Elementary Central Nervous System Arousal

  • M. Kilinc
  • D. P. Calderon
  • I. Tabansky
  • E. M. Martin
  • D. W. Pfaff
Living reference work entry

Latest version View entry history


Wakefulness is a state that an animal can consciously sense internal drives and external stimuli and actively respond to environment. Fundamental endeavors such as finding food and avoiding predators require conscious and wakeful behaviors in order to improve chance of survival. Elementary CNS arousal drives shift between states of sleep and wakefulness, to orient an animal towards important stimuli and to maintain wakefulness in the absence of important external stimuli. Specific motives and incentives explain why an animal does one thing rather than another. Arousal is modulated by circadian, homeostatic, executive/cognitive, emotional, and environmental factors, which can be simply summarized as internal drives and environmental pressures. Both conceptually and experimentally, we know that an animal’s level of arousal can be variable across minutes, days, seasons, and years. These variations are associated with behavioral characteristics such as mood, feelings, temperament, and overall cognition. While arousal’s role in promoting sleep or wakefulness is one of its most obvious, and well-studied, effects on behavior, the more subtle shifts between quiet waking, alertness and attention are equally important, with potential clinical manifestations.


Acetylcholine Adenosine Basal forebrain Brainstem CNS arousal Dopamine (DA) Electroencephalography (EEG) Electromyography (EMG) Functional magnetic resonance imaging (fMRI) Glutamate and gamma-aminobutyric acid (GABA) Histamine (HA) Hypocretin Hypothalamus Neuropeptide S Noradrenaline/norepinephrine Serotonin Thalamus 


  1. Jones BE (2008) Modulation of cortical activation and behavioral arousal by cholinergic and orexinergic systems. Mol Biophys Mech Arousal Alert Atten 1129:26–34Google Scholar
  2. Kow LM, Pfaff DW (1987) Responses of ventromedial hypothalamic neurons in vitro to norepinephrine – dependence on dose and receptor type. Brain Res 413(2):220–228CrossRefPubMedGoogle Scholar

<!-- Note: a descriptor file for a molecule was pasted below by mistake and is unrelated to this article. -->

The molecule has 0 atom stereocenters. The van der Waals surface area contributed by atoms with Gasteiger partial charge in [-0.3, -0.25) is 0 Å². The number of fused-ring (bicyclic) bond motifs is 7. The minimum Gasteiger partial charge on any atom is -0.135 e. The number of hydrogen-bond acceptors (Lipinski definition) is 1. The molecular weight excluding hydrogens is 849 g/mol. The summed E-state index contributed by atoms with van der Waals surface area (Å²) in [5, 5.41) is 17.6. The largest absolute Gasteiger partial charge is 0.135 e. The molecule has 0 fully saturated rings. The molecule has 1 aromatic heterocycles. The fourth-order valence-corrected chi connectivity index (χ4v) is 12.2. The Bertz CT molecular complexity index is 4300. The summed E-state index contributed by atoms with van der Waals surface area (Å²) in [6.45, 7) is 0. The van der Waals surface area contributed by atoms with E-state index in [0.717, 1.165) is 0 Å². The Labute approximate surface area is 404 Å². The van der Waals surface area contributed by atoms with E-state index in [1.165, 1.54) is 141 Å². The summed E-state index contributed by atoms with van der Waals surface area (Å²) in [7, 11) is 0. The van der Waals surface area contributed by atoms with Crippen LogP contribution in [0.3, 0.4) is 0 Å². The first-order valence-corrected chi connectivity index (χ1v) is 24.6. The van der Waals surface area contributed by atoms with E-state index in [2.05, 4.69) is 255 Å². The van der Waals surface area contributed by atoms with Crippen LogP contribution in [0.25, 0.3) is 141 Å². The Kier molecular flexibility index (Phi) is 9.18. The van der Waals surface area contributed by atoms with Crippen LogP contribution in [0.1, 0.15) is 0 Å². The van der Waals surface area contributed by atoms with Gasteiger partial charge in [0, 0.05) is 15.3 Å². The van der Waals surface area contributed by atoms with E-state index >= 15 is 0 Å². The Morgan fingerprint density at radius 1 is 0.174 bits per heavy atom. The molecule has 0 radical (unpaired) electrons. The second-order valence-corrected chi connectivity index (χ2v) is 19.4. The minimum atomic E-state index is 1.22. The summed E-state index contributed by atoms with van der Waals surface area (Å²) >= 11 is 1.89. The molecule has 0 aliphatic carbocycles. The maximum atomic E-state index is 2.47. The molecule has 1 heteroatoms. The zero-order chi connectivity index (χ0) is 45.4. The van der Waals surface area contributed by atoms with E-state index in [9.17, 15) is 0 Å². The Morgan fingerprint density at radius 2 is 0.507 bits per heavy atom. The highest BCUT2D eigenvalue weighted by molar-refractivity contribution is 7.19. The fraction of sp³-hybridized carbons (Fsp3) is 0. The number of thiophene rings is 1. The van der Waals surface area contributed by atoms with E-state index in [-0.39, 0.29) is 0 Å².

3. Martin EM, Pavlides C, Pfaff D (2010) Multimodal sensory responses of nucleus reticularis gigantocellularis and the responses’ relation to cortical and motor activation. J Neurophysiol 103(5):2326–2338CrossRefPubMedPubMedCentralGoogle Scholar
  4. Pfaff D (2006) Brain arousal and information theory: neural and genetic mechanisms. Harvard University Press, Cambridge, MACrossRefGoogle Scholar

Further Readings

  1. Bear M, Connors B, Paradiso M (2006) Neuroscience: exploring the brain, 3rd edn. Lippincott, New YorkGoogle Scholar
  2. Coull JT (1998) Neural correlates of attention and arousal: Insights from electrophysiology, functional neuroimaging and psychopharmacology. Prog Neurobiol 55(4):343–361CrossRefPubMedGoogle Scholar
  3. Hudson AE, Calderon DP, Pfaff DW, Proekt A (2014) Recovery of consciousness is mediated by a network of discrete metastable activity states. Proc Natl Acad Sci U S A 111(25):9283–9288CrossRefPubMedPubMedCentralGoogle Scholar
  4. Martin EM, Devidze N, Shelley DN, Westberg L, Fontaine C, Pfaff DW (2011) Molecular and neuroanatomical characterization of single neurons in the mouse medullary gigantocellular reticular nucleus. J Comp Neurol 519(13):2574–2593CrossRefPubMedGoogle Scholar
  5. McCormick DA, Bal T (1997) Sleep and arousal: thalamocortical mechanisms. Annu Rev Neurosci 20:185–215CrossRefPubMedGoogle Scholar
  6. Oken BS, Salinsky MC, Elsas SM (2006) Vigilance, alertness, or sustained attention: physiological basis and measurement. Clin Neurophysiol 117(9):1885–1901CrossRefPubMedPubMedCentralGoogle Scholar
  7. Pfaff DW, Martin EM, Faber D (2012) Origins of arousal: roles for medullary reticular neurons. Trends Neurosci 35(8):468–476CrossRefPubMedGoogle Scholar
  8. Proekt A, Banavar JR, Maritan A, Pfaff DW (2012) Scale invariance in the dynamics of spontaneous behavior. Proc Natl Acad Sci U S A 109(26):10564–10569CrossRefPubMedPubMedCentralGoogle Scholar
  9. Quinkert AW, Vimal V, Weil ZM, Reeke GN, Schiff ND, Banavar JR, Pfaff DW (2011) Quantitative descriptions of generalized arousal, an elementary function of the vertebrate brain. Proc Natl Acad Sci U S A 108:15617–15623CrossRefPubMedPubMedCentralGoogle Scholar
  10. Rosenwasser AM (2009) Functional neuroanatomy of sleep and circadian rhythms. Brain Res Rev 61(2):281–306CrossRefPubMedGoogle Scholar
  11. Saper CB, Scammell TE, Lu J (2005) Hypothalamic regulation of sleep and circadian rhythms. Nature 437(7063):1257–1263CrossRefPubMedGoogle Scholar
  12. Schiff ND (2010) Recovery of consciousness after brain injury: a mesocircuit hypothesis. Trends Neurosci 33(1):1–9CrossRefPubMedGoogle Scholar
  13. Silver R, LeSauter J (2008) Circadian and homeostatic factors in arousal. Mol Biophys Mech Arousal Alert Atten 1129:263–274Google Scholar
  14. Steriade M, Paré D (2007) Gating in cerebral networks. Cambridge University Press, New YorkCrossRefGoogle Scholar

Copyright information

© Springer Science+Business Media New York 2016

Authors and Affiliations

  • M. Kilinc
    • 1
  • D. P. Calderon
    • 2
  • I. Tabansky
    • 2
  • E. M. Martin
    • 3
  • D. W. Pfaff
    • 3
  1. 1.Rumbaugh Lab, Department of NeuroscienceThe Scripps Research InstituteJupiterUSA
  2. 2.Pfaff LaboratoryRockefeller UniversityNew YorkUSA
  3. 3.Laboratory of Neurobiology and BehaviorThe Rockefeller UniversityNew YorkUSA

Personalised recommendations